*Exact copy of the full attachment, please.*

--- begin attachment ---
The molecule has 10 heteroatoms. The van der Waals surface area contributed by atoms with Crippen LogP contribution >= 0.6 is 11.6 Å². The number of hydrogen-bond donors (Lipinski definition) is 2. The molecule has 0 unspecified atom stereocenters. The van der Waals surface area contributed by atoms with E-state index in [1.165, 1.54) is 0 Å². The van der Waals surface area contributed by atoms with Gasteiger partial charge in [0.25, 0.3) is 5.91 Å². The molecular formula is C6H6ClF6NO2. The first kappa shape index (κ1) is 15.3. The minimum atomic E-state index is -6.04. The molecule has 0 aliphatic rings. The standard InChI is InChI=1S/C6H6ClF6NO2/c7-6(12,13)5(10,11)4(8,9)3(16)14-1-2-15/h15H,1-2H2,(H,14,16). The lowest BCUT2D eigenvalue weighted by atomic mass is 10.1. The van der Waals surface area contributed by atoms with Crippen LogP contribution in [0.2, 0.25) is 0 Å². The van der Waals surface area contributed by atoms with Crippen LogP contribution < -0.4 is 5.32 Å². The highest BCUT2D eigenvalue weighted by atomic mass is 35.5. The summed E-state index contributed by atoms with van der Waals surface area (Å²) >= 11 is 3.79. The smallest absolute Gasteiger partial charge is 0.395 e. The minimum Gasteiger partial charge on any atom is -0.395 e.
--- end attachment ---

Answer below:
The molecule has 10 heteroatoms. The van der Waals surface area contributed by atoms with Crippen LogP contribution >= 0.6 is 11.6 Å². The number of hydrogen-bond donors (Lipinski definition) is 2. The molecule has 0 unspecified atom stereocenters. The van der Waals surface area contributed by atoms with E-state index in [1.165, 1.54) is 0 Å². The van der Waals surface area contributed by atoms with Gasteiger partial charge in [0.25, 0.3) is 5.91 Å². The molecular formula is C6H6ClF6NO2. The first kappa shape index (κ1) is 15.3. The minimum atomic E-state index is -6.04. The molecule has 0 aliphatic rings. The standard InChI is InChI=1S/C6H6ClF6NO2/c7-6(12,13)5(10,11)4(8,9)3(16)14-1-2-15/h15H,1-2H2,(H,14,16). The lowest BCUT2D eigenvalue weighted by atomic mass is 10.1. The van der Waals surface area contributed by atoms with Crippen LogP contribution in [0.2, 0.25) is 0 Å². The van der Waals surface area contributed by atoms with Crippen LogP contribution < -0.4 is 5.32 Å². The highest BCUT2D eigenvalue weighted by atomic mass is 35.5. The summed E-state index contributed by atoms with van der Waals surface area (Å²) >= 11 is 3.79. The smallest absolute Gasteiger partial charge is 0.395 e. The minimum Gasteiger partial charge on any atom is -0.395 e.